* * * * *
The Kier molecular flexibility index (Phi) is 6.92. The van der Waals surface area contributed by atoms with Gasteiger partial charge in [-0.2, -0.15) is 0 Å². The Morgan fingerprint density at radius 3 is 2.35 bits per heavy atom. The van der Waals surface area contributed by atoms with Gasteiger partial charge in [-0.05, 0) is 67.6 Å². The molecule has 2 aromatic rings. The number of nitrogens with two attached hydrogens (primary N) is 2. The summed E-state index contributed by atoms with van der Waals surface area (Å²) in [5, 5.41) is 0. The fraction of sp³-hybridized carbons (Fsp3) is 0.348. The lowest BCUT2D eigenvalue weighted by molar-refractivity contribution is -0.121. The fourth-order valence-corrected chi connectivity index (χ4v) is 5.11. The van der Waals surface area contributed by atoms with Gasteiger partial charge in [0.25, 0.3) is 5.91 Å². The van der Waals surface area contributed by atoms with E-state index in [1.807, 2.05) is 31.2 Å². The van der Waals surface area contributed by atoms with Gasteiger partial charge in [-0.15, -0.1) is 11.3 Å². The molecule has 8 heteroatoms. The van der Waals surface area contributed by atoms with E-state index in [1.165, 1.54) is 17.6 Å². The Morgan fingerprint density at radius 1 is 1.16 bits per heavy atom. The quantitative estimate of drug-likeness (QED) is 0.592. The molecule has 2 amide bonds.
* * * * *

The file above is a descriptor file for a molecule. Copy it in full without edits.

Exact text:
The Kier molecular flexibility index (Phi) is 6.92. The van der Waals surface area contributed by atoms with Gasteiger partial charge in [-0.2, -0.15) is 0 Å². The Morgan fingerprint density at radius 3 is 2.35 bits per heavy atom. The van der Waals surface area contributed by atoms with Gasteiger partial charge in [-0.05, 0) is 67.6 Å². The molecule has 2 aromatic rings. The number of nitrogens with two attached hydrogens (primary N) is 2. The summed E-state index contributed by atoms with van der Waals surface area (Å²) in [5, 5.41) is 0. The fraction of sp³-hybridized carbons (Fsp3) is 0.348. The lowest BCUT2D eigenvalue weighted by molar-refractivity contribution is -0.121. The fourth-order valence-corrected chi connectivity index (χ4v) is 5.11. The van der Waals surface area contributed by atoms with Gasteiger partial charge in [0.25, 0.3) is 5.91 Å². The van der Waals surface area contributed by atoms with E-state index in [1.807, 2.05) is 31.2 Å². The van der Waals surface area contributed by atoms with Gasteiger partial charge in [-0.15, -0.1) is 11.3 Å². The molecule has 8 heteroatoms. The van der Waals surface area contributed by atoms with E-state index in [1.165, 1.54) is 17.6 Å². The Morgan fingerprint density at radius 1 is 1.16 bits per heavy atom. The quantitative estimate of drug-likeness (QED) is 0.592. The molecule has 2 amide bonds.